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As health and safety of the professional footballers are of paramount importance for FIFPro, the worldwide representative for 65,000 players would like to emphasize that as the 2022 World Cup is to be organised in Qatar, there is only a limited window of opportunities concerning the dates the event could be held.

Staging a World Cup in and around the summer months of Qatar is simply not an option. It is a huge health risk that no responsible stakeholder should be willing to take.

At last week's FIFPro General Assembly in Tokyo, Japan, President Philippe Piat reiterated FIFPro's stance in firm words: "Only the physical integrity of the players will guide us. I repeat again today, and encourage all FIFPro member union representatives to carry out this message, that we will not play during the 2022 summer in Qatar!"

On Monday in Zurich, during a meeting of a special task force including representatives from clubs, leagues, local organisers and players (FIFPro), FIFA acknowledged that there are medical concerns at holding the competition during any period between May and September, which is a conclusion that is backed by FIFPro and its Chief Medical Officer, Dr. Vincent Gouttebarge.

In his latest blog, Dr. Gouttebarge explains that from a health and safety perspective, FIFPro will condemn a 2022 World Cup in the aforementioned period. "The World Cup should rather take place in the months January or February (lowest estimated Wet Bulb Globe Temperature), scheduling all matches in overcast conditions in the late afternoon or evening (not before 17:00 pm)."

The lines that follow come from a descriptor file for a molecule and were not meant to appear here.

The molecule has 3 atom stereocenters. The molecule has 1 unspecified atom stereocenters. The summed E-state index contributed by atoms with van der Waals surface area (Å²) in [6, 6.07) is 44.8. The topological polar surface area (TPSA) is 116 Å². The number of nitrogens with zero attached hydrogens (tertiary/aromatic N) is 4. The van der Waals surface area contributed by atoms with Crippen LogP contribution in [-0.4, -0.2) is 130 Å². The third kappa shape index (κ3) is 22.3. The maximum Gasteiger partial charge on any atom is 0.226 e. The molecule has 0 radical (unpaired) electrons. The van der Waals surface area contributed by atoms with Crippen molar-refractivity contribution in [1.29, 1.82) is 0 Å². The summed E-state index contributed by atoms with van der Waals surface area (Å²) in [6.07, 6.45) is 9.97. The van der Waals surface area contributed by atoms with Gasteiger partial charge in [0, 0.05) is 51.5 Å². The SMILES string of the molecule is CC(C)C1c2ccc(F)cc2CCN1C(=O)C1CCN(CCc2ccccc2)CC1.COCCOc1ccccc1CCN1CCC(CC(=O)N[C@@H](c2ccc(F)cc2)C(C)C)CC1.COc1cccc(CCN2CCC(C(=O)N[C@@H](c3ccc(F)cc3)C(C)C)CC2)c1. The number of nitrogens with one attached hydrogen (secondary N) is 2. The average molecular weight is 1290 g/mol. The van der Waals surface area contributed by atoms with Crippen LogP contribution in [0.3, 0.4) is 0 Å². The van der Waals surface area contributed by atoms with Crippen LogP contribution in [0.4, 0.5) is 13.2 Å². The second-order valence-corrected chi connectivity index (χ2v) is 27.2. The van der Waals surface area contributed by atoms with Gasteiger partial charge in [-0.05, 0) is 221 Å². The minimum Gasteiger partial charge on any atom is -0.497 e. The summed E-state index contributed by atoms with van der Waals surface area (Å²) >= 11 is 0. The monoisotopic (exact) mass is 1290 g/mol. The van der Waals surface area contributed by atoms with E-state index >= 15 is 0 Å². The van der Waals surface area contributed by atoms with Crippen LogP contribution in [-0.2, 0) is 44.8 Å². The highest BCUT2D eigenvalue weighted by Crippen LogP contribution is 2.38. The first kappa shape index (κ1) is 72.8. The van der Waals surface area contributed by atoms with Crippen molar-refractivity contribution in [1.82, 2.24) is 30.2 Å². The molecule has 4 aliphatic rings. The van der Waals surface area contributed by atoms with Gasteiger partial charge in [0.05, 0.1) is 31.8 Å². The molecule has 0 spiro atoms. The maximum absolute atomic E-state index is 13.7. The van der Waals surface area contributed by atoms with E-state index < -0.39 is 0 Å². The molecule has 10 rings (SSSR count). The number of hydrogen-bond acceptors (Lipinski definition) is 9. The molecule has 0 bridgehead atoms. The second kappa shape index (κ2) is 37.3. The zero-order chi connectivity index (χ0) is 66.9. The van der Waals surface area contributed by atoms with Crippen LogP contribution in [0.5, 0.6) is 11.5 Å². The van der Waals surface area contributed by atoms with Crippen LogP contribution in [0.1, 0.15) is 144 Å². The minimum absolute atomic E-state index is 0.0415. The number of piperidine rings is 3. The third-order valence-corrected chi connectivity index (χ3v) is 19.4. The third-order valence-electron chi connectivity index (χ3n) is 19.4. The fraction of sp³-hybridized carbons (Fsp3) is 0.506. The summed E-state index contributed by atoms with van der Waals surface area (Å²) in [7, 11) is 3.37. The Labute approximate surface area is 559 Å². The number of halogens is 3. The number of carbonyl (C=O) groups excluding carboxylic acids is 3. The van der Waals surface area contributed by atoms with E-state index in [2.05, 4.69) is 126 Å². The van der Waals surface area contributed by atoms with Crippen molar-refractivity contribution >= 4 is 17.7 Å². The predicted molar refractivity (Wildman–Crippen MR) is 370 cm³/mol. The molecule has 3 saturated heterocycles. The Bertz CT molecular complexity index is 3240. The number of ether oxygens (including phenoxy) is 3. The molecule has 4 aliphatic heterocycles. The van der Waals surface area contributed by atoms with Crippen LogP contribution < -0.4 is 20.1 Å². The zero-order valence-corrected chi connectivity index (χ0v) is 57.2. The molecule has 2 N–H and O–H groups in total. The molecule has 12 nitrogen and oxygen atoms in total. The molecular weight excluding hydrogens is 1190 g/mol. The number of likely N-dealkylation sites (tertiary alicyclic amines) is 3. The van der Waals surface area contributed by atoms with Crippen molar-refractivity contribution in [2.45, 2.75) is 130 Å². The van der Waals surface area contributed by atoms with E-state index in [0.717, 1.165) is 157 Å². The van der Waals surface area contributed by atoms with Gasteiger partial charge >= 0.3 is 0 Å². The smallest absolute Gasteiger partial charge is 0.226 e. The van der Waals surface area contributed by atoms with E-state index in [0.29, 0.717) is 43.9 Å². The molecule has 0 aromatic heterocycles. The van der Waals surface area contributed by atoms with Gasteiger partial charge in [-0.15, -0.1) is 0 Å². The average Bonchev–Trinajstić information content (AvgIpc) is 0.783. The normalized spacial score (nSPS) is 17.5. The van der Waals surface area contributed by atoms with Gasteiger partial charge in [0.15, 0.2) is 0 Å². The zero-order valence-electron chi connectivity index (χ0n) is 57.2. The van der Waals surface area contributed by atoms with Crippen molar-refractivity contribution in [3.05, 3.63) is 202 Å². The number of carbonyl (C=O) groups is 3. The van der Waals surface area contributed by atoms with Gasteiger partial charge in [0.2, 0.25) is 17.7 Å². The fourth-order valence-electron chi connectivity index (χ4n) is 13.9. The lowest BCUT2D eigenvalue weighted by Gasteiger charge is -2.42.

Click here to read the latest blog of Dr. Vincent Gouttebarge

In recent months, FIFA and some of the other stakeholders have presented various proposals concerning the most appropriate moment for organising the 2022 World Cup in Qatar. FIFPro has been committed to the process of discussing viable alternatives, but FIFPro is disgusted to hear that some parties only appear interested in talking about the commercial perspective and the compensation to cover the apparent financial consequences of moving a World Cup from its traditional dates.

For FIFPro, the health of the players is non-negotiable. While we understand the concerns of those whose competitions will be affected, FIFPro will not be swayed to endorse a World Cup that puts the health of the players at risk. Their safety comes first.


Qatar labour rights situation

During Monday's meeting in Zurich, FIFPro addressed the current situation for employees in Qatar, who have to cope with the country's kafala sponsorship system, which FIFPro sees as a violation of basic human rights. The individual and collective rights of all workers, whether they are professional footballers or construction workers, must never be forgotten or disregarded.


Photo: World Cup 2014 - Mexico's Diego Reyes and Carlos Salcido during a drinking break in the match against The Netherlands (Photo by Pics United)